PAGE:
Yankees miss out on Verlander, attention turns to Rodon to bolster rotation

carlos rodon, yankees
Sep 23, 2022; Phoenix, Arizona, USA; San Francisco Giants starting pitcher Carlos Rodon (16) throws a pitch against the Arizona Diamondbacks during the first inning at Chase Field. Mandatory Credit: Joe Camporeale-USA TODAY Sports

The Yankees are currently in the market for a premium starting pitcher, but the New York Mets beat them to the punch on Monday afternoon, signing Justin Verlander to a two-year contract. The Mets will pay Verlander $86.66 million over the first two years, which includes a vesting option in the third year. That matches Max Scherzer’s $43.33 million annual salary, as the Mets now feature a dangerous combination of pitchers.

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It’s now Carlos Rodon or nothing for the Yankees in the pitching market:

As for the Yankees, all of their attention now turns to Carlos Rodon, who is the last remaining elite starter available. At 29 years old, he posted a 2.88 ERA, 2.91 xFIP, 12 strikeouts per nine, and a 75.1% left-on-base rate over 178 innings this past season. Rodon has premium stuff and would make the Yankees significantly better, hosting one of the best rotations in the game.

However, with their attention also focused on Aaron Judge, there’s no guarantee they will spend big before retaining the superstar slugger. At this point in time, there’s reason to believe that the Yankees will take a more conservative approach despite teams around them spending egregiously to improve their rosters. It seems as if the Bombers are no longer the biggest players in New York, with the Mets clearly willing to spend big year after year on elite talent.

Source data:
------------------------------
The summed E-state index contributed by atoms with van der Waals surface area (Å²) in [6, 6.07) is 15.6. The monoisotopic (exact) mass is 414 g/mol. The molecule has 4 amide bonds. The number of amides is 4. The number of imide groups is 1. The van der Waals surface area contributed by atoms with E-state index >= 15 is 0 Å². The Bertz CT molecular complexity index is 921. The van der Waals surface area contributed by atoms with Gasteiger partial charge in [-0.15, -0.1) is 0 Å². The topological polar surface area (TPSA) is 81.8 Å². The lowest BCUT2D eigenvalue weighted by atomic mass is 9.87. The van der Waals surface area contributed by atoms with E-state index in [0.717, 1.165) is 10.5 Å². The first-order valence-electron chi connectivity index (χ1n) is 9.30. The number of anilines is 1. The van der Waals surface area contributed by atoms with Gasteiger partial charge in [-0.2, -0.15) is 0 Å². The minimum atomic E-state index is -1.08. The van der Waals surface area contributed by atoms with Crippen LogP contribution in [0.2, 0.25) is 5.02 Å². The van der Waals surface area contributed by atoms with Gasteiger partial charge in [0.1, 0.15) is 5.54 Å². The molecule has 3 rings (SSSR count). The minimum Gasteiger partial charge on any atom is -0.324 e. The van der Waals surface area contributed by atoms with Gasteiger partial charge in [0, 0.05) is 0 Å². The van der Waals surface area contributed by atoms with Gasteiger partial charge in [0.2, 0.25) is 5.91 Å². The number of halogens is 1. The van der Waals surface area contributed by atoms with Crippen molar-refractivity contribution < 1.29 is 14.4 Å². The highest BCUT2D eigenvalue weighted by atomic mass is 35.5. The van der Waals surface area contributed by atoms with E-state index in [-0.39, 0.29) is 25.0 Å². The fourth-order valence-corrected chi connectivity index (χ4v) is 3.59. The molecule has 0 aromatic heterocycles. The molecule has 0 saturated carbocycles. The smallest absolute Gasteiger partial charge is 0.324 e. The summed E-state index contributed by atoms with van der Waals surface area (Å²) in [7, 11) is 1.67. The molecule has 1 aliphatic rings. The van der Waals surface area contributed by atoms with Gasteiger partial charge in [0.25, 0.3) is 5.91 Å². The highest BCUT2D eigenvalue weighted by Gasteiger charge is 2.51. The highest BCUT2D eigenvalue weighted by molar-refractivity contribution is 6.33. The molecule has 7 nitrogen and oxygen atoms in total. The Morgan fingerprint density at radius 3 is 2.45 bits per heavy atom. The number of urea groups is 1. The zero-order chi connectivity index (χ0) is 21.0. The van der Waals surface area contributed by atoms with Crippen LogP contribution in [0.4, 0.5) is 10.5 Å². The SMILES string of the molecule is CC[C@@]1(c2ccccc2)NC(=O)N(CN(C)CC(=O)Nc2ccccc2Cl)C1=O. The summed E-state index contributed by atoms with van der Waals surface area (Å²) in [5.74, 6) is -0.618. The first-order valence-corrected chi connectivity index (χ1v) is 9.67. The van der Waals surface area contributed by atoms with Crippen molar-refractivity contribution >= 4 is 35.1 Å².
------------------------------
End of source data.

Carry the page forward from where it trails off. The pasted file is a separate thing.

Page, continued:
Nonetheless, walking away with Judge and Rodon would be a successful off-season, but the Yankees still have other needs, notably a left-fielder and a way to offload the contracts of Aaron Hicks and Josh Donaldson.

With Verlander getting exactly what he wanted on the open market, Rodon could increase his price tag, especially since he’s the last proven ace on the market.

Currently, he’s looking for a deal worth nearly $30 million per season for 5–6 years. The Yankees can get that done, but Rodon has only pitched over 150 innings twice in his eight-year career, so there may be longevity issues and maintenance that needs to be done.

Carlos has only made two postseason appearances in his career, which is another wildcard the Yankees may have to face down the road.